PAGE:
6 min read
This blog delves into the Drill features that our beta customers felt were exciting and important for them, and also discusses some noteworthy features that the Drill community implemented based on some of our feedback.
Features that our beta customers loved about Drill include:
Getting Started with Drill is Extremely Easy: You can get started with Drill either by installing Drill on your Hadoop cluster, or by downloading the MapR Sandbox for Drill, or by simply downloading Drill binaries on to your laptop and running it in embedded mode. Most beta users found the laptop choice to be most effective. This was especially true for BI users who wanted to get educated on Drill, but they did not have to get introduced to Hadoop first before learning about a new SQL tool. You can find more information on the different options at the end of the blog.
Improving Data Pipelining Processes: Drill prodded our end users to start re-thinking about their day-to-day data pipelining processes and activities. The BI teams were accustomed to relying on IT to get the heavier ETL work done prior to any analytical work, and had established certain processes and informal SLAs to do so. The problem only got worse with the onset of big data. Given that Drill does not require schema definitions upfront, the BI groups now feel much more empowered to easily explore new datasets. Meanwhile, the IT teams are also welcoming Drill, because they can now focus on their larger data governance, reliability and security objectives and avoid being a bottleneck in the data analytics process.
Seamless Connectivity to Existing BI Tools: Given that Drill supports standard ODBC connectivity (thanks to Simba for keeping the drivers up-to-date), users were able to plug in their existing BI tools to Drill through just a few clicks. Drill also supports ANSI SQL semantics, which was also exciting because there was no learning curve on the BI user’s end.
We received a lot of product feedback from our beta customers. MapR duly submitted these requests to the community, which has already released 0.7 with a number of feature enhancements and bug fixes. You can learn more about the releases here. At a high level however, there were certain core technology themes and requirements that surfaced during the last few months.
Need to Standardize on an Efficient Data Format
One of the most frequently asked questions during the beta program was, “What is the most efficient format to store analytics-bound data on Hadoop?” For those who come from the columnar storage world, the answer may not come as a surprise. In our experience, the Parquet data format is currently the most advanced and flexible data format for SQL analytics on Hadoop. It is binary and columnar, it has efficient compression characteristics, and it allows for JSON-like flexible semantics. Drill leverages the Parquet format to the maximum extent possible for query optimization, and has extended it to include new features such as support for scalar and complex data types. More work is happening on this front; you can read more about Parquet on Drill here.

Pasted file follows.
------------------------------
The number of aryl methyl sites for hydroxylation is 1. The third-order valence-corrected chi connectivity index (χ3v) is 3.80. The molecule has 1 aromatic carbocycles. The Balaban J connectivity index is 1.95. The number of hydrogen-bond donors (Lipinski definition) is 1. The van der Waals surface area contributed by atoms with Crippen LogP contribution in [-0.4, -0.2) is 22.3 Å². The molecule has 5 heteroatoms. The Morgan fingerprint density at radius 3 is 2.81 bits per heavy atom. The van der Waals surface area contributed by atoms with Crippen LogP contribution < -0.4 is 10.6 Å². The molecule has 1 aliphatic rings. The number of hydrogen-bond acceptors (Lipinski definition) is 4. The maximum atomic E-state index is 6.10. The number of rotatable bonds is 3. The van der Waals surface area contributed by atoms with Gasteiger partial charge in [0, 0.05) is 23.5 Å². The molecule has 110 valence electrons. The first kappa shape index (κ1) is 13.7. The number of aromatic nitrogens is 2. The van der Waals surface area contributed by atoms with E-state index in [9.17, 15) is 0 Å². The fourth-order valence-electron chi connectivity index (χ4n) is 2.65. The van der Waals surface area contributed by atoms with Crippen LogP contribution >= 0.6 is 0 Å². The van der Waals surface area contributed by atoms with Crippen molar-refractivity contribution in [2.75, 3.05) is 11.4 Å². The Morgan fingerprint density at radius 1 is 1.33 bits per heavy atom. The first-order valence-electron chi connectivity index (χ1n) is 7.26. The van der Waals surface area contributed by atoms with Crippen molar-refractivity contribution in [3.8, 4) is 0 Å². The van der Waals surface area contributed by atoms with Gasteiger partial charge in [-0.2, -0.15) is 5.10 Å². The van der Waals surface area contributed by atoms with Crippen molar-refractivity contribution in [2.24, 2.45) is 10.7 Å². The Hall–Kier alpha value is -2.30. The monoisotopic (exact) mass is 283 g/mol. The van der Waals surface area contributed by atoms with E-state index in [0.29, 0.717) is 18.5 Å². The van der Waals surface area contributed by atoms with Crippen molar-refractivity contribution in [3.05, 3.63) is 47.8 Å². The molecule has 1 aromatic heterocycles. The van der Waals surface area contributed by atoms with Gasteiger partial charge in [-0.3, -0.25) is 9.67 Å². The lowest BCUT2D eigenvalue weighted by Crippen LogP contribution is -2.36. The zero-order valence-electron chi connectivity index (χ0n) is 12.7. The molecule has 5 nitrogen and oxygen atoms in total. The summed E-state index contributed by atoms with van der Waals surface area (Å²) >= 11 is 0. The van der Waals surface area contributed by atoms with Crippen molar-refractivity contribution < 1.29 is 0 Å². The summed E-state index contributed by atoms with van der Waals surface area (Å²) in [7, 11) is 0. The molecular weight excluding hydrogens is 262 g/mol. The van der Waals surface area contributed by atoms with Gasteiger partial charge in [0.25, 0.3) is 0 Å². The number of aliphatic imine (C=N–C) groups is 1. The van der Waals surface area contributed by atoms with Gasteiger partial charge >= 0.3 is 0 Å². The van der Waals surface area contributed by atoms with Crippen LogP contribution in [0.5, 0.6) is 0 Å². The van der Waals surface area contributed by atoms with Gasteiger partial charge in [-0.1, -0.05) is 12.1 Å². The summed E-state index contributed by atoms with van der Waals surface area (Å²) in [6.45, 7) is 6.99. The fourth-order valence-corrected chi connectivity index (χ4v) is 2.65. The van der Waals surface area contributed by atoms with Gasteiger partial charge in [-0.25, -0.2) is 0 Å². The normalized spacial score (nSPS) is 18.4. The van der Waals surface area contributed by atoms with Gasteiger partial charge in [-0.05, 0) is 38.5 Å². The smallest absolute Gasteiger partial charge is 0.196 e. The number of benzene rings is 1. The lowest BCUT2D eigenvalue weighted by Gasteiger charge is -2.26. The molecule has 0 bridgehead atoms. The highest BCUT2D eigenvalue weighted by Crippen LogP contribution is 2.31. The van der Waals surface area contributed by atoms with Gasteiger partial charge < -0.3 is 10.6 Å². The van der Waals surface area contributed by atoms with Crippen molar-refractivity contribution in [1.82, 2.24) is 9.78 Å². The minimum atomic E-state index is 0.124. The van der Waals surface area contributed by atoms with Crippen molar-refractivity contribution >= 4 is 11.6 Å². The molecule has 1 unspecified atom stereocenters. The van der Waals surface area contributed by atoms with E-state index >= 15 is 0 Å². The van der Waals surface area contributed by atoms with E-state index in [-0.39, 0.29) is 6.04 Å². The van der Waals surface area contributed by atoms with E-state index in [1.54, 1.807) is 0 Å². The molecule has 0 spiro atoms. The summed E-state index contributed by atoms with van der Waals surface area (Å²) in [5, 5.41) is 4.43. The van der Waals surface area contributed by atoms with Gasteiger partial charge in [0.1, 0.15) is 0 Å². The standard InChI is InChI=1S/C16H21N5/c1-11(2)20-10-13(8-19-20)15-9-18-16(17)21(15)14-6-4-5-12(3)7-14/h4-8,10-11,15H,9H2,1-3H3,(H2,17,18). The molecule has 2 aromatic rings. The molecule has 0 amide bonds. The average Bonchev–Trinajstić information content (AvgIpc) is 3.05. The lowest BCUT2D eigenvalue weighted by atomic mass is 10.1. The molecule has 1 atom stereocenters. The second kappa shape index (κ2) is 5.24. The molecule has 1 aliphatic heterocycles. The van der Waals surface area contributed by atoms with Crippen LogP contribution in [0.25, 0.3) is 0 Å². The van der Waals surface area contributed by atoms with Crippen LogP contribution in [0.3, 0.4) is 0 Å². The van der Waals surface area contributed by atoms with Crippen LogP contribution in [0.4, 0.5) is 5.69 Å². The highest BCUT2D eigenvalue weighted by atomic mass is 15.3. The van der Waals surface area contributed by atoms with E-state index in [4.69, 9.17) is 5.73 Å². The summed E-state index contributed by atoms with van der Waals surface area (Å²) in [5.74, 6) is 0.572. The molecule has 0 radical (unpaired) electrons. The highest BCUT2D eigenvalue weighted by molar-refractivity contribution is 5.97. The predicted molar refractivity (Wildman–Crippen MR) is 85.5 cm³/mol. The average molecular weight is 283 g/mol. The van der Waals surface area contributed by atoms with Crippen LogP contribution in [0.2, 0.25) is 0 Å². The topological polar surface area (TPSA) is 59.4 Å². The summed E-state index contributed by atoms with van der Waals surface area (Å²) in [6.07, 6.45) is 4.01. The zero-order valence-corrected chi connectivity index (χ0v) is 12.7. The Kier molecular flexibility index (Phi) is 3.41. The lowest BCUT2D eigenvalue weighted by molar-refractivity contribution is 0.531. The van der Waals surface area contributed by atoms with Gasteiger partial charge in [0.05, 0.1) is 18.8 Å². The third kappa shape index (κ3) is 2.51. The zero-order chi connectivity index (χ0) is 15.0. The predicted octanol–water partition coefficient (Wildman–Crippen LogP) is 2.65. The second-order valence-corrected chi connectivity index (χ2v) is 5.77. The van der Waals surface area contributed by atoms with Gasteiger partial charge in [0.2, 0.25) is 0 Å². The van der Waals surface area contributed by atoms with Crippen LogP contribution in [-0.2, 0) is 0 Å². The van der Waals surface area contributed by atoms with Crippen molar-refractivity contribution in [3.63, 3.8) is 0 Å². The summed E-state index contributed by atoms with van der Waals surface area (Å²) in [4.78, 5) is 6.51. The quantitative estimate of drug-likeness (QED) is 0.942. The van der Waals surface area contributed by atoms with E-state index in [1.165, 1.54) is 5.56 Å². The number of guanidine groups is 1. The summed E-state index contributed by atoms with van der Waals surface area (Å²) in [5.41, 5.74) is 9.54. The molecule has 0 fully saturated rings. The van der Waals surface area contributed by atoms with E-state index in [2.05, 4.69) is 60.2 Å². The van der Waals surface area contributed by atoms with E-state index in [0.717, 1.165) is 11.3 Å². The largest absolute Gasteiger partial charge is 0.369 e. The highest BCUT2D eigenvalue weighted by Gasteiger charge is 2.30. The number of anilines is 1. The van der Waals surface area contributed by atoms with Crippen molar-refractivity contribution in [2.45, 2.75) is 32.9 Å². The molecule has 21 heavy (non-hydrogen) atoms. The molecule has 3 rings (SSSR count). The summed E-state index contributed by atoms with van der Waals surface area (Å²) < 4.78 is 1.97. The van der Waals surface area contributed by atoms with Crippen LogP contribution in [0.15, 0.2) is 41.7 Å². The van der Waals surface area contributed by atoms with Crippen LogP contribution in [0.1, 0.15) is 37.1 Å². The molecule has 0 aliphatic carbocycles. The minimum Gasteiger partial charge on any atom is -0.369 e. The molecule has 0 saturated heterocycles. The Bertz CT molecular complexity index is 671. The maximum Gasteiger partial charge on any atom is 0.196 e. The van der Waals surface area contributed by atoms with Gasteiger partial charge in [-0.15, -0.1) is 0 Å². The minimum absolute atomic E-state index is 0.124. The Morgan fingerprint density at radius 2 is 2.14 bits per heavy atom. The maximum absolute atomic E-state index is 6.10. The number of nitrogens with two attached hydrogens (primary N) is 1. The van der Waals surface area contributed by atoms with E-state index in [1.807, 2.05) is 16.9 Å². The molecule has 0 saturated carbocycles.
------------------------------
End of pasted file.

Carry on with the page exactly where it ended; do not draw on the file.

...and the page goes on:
Automatic Partition Pruning
Partition pruning emerged as a key requirement that Drill users wanted as soon as possible. As you may already know, partition pruning can substantially improve performance by limiting the datasets that are scanned during a query. Drill automatically partitions data lying in different directory structures, and ensures the query optimizer scans only relevant datasets when the appropriate filters are set. You can learn more about this feature here.
KVGEN and FLATTEN
Working on nested data can be tricky, especially when you are used to tabular rows and columns in the relational world. Based on beta customer feedback and to bring the nested world closer to the relational world, the Drill community developed two specific functions that can come in extremely handy for developers and analysts. The first one is called the KVGEN function that generates key-value pairs out of any arbitrary “map” in your dataset. You can imagine deep hierarchical maps to be a simple collection of key value pairs still maintained in that hierarchical structure. As a next step, in order to bring all these key-value pairs to one level as individual records, the FLATTEN function was added. Once you flatten your data, you can continue to use regular SQL constructs such as Where clause, Join, Count, Average, etc. to analyze the data easily.
These were just a few highlights. As we head towards GA, we will keep you posted on newer insights we gain from end users. If you are already using Drill in your environments, feel free to share your experiences here.
Here are some links you will find useful to get started with Drill:
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